Intel warned some companies including Chinese tech firms; of the Spectre and Meltdown security flaws before notifying the U.S. government; The Wall Street Journal reported. The flaws were first discovered by Google’s Project Zero team in June of last year. Intel held off on disclosing the issue while it worked on possible fixes. The company planned to announce on January 9; but The Register revealed the story on January 2. The company then verified the news the next day.

Intel Warned Some Companies of Spectre and Meltdown

Intel did apprise some major tech firms to limit the potential loss and support work on fixes. A spokesperson from the Department of Homeland Security told that; the department did not discover the flaws until the story surfaced, however. Homeland Security is usually apprised of such matters before the public and often serves as a source of direction for how to address them.

The NSA was also unaware of the predicament. Rob Joyce, the White House’s top official on subjects of cybersecurity; posted out a tweet saying that the NSA was unaware of the vulnerabilities.

Here’s the Tweet

Intel denied naming any of the companies it notified before the scheduled January 9 release. That being said, some of the companies had been recognized; including Microsoft, Chinese computer manufacturer Lenovo, Amazon, and Chinese cloud-computing firm Alibaba Group Holding. A spokesperson from Intel stated that it had proposed to brief others, including the U.S. government; before the January 9th report. However, the company said that it could not do so since the story arrived sooner than expected.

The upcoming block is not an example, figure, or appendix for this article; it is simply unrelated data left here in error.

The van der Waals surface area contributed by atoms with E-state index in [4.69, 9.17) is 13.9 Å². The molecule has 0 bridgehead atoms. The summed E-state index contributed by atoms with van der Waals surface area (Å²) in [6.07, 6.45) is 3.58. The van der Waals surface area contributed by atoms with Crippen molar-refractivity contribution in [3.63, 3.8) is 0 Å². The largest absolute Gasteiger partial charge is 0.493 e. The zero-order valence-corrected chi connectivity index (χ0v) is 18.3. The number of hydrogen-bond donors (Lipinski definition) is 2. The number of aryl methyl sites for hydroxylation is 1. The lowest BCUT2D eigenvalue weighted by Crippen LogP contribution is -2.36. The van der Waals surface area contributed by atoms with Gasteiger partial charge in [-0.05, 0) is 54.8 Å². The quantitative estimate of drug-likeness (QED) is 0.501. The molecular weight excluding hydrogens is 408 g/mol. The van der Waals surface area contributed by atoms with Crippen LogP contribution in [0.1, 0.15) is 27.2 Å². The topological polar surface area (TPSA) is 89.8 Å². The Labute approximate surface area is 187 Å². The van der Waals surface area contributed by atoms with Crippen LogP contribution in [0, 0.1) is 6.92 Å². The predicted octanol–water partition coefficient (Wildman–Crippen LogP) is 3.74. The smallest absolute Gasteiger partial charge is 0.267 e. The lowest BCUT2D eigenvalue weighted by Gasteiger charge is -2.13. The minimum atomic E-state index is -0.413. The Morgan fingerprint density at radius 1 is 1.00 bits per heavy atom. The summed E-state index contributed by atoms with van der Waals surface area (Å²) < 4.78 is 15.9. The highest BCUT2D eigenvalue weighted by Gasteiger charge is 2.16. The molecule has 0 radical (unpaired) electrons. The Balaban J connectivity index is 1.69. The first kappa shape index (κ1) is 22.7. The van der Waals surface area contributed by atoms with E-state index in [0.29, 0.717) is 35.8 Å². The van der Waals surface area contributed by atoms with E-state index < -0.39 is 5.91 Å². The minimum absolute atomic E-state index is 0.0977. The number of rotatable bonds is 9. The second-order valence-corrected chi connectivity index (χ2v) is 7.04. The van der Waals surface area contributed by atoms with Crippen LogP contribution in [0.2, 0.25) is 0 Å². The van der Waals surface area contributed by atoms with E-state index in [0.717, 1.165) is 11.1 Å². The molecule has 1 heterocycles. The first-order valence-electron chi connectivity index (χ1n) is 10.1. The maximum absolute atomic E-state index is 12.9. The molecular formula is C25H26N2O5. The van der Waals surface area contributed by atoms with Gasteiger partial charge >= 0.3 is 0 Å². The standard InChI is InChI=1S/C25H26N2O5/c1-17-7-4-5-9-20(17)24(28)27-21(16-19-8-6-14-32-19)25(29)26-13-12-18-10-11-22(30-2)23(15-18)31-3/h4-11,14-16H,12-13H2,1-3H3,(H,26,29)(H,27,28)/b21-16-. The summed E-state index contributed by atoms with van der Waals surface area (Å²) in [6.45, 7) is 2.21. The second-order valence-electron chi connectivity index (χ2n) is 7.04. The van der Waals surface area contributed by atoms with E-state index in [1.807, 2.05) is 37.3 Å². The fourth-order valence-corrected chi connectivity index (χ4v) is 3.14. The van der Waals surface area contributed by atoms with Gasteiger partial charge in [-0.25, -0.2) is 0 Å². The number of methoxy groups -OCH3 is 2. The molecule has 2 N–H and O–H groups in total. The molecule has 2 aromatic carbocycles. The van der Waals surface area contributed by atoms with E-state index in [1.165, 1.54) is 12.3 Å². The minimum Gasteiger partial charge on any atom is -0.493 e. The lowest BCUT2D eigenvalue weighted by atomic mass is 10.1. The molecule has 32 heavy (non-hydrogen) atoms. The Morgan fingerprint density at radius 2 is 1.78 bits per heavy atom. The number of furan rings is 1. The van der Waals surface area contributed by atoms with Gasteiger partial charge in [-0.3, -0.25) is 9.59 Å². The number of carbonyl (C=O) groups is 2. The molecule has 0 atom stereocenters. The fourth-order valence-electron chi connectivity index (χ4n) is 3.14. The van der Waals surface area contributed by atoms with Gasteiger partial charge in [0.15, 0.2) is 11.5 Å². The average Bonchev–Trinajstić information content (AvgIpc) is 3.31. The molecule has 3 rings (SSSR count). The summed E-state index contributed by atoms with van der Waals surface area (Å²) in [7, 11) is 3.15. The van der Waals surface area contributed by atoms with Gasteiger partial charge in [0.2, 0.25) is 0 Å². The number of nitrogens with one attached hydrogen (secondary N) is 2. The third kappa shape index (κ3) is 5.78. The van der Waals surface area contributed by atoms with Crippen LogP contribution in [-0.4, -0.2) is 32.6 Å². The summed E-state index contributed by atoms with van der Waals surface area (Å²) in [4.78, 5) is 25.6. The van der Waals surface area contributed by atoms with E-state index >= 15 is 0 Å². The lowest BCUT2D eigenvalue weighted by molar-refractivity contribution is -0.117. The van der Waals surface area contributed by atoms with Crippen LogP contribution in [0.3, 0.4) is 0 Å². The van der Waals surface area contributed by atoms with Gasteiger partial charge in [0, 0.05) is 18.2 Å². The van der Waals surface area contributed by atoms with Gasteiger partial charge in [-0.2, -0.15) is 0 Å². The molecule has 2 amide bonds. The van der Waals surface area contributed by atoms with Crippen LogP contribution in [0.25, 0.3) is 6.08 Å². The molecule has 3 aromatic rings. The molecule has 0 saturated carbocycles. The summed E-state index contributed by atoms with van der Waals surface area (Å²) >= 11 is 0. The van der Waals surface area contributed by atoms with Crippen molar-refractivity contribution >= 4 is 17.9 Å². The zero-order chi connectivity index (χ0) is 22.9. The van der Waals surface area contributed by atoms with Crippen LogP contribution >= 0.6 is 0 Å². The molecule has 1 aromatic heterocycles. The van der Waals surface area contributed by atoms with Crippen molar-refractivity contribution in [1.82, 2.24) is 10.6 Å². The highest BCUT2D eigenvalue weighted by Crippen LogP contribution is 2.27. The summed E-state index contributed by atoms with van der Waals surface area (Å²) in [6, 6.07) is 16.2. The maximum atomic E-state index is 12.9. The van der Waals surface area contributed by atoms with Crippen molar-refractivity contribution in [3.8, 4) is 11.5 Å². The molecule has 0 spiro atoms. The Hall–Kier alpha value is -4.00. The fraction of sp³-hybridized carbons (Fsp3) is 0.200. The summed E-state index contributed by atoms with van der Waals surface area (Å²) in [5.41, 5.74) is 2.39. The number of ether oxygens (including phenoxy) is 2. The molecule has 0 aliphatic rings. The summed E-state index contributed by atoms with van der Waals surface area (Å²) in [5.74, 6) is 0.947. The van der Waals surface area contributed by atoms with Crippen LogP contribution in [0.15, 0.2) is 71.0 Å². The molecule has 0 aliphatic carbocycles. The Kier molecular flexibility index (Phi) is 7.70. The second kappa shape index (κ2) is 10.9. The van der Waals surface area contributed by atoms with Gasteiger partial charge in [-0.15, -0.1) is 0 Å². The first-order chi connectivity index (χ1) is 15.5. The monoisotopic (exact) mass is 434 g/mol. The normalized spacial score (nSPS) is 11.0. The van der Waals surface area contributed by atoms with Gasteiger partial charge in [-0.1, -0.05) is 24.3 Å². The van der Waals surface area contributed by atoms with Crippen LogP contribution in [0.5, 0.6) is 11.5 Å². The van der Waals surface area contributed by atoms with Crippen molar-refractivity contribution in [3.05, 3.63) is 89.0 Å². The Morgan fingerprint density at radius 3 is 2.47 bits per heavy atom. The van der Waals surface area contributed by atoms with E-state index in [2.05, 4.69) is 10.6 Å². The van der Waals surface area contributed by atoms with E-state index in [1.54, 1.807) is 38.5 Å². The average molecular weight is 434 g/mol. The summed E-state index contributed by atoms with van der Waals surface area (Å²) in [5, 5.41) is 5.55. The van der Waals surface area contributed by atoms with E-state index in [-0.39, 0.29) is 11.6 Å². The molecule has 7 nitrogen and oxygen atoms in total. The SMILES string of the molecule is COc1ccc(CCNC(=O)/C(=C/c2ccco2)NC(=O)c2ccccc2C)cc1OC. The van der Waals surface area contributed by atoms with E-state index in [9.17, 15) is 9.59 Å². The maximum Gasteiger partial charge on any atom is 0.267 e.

Jake Williams, a former employee of the National Security Agency and current president of Rendition Infosec LLC; told the Wall Street Journal that the Spectre and Meltdown vulnerabilities would have been of great interest to any intelligence organization.

Williams also cautioned that it is a “near certainty” that the Chinese government was conscious of Spectre and Meltdown before the U.S; given that the Communist Party strictly monitors such communications.

Representatives from the Chinese government did not comment on this story; that says Intel warned some companies of potential security flaws. However, in the past, the country’s foreign ministry has said that; it is “resolutely opposed” to all forms of hacking.

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Fiza Khan is a tech geek who loves to let the readers informed about tech trends and news. The writing style is precise yet informative which keeps you updated about what’s new in the tech world without spending much time on reading a huge article.

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